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Jeremy Fall

Jeremy Fall is a celebrity restaurateur and the creator of , a web3 culture studio. He has launched multiple restaurants across Los Angeles and Chicago, with his recipes and restaurants featured on national television programs, such as Diners, Drive-Ins and Dives, Guy’s Big Project, Going Off the Menu, Home & Family, and Food Network Start. He was nominated 30 Under 30 in the category of Food and Drink in 2020. [1][2]

Early Life & Education

Jeremy Fall is a first-generation American, whose parents are from Tunisia and France. He grew up in Los Angeles, where he helped manage a cafe that he, his mother, and stepfather lived above, which allowed him to get involved with food and hospitality until he was 16 years old. [3]

“I have always loved the context around food, more than food itself, which got me thinking how I could do food and restaurants my own way.”

He studied at Occidental College, where he later dropped out from. [2]

Career

At 24 years old, Fall had opened three bars around Los Angeles: Genesis, Golden Box, and King Eddy Saloon. Two years later, he opened his first restaurant Nighthawk: Breakfast Bar, which was afterwards recognized as one of the “Hottest Bars from Coast to Coast” and appeared in multiple movies. Taking what he learned in the world of food and hospitality, he stepped into the world of entertainment and branding. [3]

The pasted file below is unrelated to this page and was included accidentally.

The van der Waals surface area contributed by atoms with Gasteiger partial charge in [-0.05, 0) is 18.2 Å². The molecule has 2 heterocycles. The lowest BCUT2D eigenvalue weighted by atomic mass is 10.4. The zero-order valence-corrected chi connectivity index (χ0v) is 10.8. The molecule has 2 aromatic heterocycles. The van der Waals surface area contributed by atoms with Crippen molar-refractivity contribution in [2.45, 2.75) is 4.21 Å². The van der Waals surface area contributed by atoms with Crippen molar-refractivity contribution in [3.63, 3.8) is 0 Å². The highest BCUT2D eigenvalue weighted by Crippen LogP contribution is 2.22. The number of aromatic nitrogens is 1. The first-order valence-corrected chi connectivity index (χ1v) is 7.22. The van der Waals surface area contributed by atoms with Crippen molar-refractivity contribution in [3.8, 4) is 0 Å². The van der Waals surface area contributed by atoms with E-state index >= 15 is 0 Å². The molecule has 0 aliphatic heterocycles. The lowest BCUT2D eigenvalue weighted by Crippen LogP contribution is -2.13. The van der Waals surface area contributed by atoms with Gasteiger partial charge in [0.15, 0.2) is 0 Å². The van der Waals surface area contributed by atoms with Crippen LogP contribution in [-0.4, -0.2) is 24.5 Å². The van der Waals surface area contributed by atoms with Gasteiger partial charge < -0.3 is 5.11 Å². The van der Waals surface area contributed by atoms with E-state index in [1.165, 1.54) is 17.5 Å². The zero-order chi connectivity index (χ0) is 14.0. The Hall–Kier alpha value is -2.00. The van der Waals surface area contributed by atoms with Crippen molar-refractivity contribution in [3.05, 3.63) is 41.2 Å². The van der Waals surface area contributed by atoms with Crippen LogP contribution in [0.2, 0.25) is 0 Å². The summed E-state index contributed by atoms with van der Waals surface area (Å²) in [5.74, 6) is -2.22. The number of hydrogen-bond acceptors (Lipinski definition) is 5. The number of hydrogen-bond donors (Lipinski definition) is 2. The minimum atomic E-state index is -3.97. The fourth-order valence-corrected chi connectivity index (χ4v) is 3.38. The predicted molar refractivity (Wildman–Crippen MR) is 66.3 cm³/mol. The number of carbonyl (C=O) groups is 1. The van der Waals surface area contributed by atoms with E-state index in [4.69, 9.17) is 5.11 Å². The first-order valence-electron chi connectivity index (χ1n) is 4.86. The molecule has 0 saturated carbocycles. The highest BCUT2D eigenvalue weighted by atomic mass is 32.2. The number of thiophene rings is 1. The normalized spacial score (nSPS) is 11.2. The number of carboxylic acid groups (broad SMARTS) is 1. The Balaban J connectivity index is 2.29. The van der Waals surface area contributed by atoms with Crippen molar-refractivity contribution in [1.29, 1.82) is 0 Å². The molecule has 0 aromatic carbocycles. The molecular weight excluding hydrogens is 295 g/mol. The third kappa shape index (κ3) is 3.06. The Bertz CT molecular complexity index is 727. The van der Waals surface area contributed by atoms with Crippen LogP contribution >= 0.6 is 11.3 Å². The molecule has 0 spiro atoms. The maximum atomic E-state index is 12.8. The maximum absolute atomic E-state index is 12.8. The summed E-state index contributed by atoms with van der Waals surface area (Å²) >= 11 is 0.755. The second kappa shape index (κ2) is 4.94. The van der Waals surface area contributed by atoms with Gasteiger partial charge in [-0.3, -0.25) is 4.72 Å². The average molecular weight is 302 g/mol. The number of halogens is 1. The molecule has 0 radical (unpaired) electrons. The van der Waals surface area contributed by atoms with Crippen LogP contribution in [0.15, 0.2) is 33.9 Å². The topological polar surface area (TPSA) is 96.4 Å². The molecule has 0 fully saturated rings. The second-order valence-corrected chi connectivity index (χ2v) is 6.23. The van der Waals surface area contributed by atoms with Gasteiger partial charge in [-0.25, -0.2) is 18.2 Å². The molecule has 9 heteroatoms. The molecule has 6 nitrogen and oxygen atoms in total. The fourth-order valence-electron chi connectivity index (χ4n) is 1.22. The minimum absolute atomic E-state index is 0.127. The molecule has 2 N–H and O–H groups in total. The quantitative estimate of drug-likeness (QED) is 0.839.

“You’re using food as a cultural unifier for people to come together, which allows you to (essentially) do anything you want with it as a base. For me, that’s when I started telling people that I wasn’t actually in the restaurant/food business anymore – I was in the brand and entertainment business.”

He has partnered as the chef and restaurateur with entertainment companies such as Roc Nation and Grammy-winning artists like Miguel. During his first series Beats for Breakfast, aired on Facebook Watch, he was featured cooking recipes in each episode, while Miguel was making music next to him at the same time. [3]

“Miguel would make a beat, and we’d make a breakfast dish. The show was really to highlight the parallel between how things are constructed between producing music and producing food.”

Probably Nothing

Fall launched as a way to bring together web2 and web3, thus focusing on web2.5. [1]

“Web3 is a really beautiful concept, but I do not believe it will ever be possible, as it’s currently defined. I don’t think we need to erase Web2, but instead, pivot to finding the best of both worlds – Web 2.5, where these major brands can help give the Web3 space the resources it and its users need to grow that economy.”

After eight months of launching, Probably Nothing positioned itself as one of the top of the industry brands. Even though it is a centralized brand, it has been able to grow due to “its ability to employ a full-time team on payroll, while simultaneously providing its community access through free mints, utility, and not leaving people high-and-dry.”[1]

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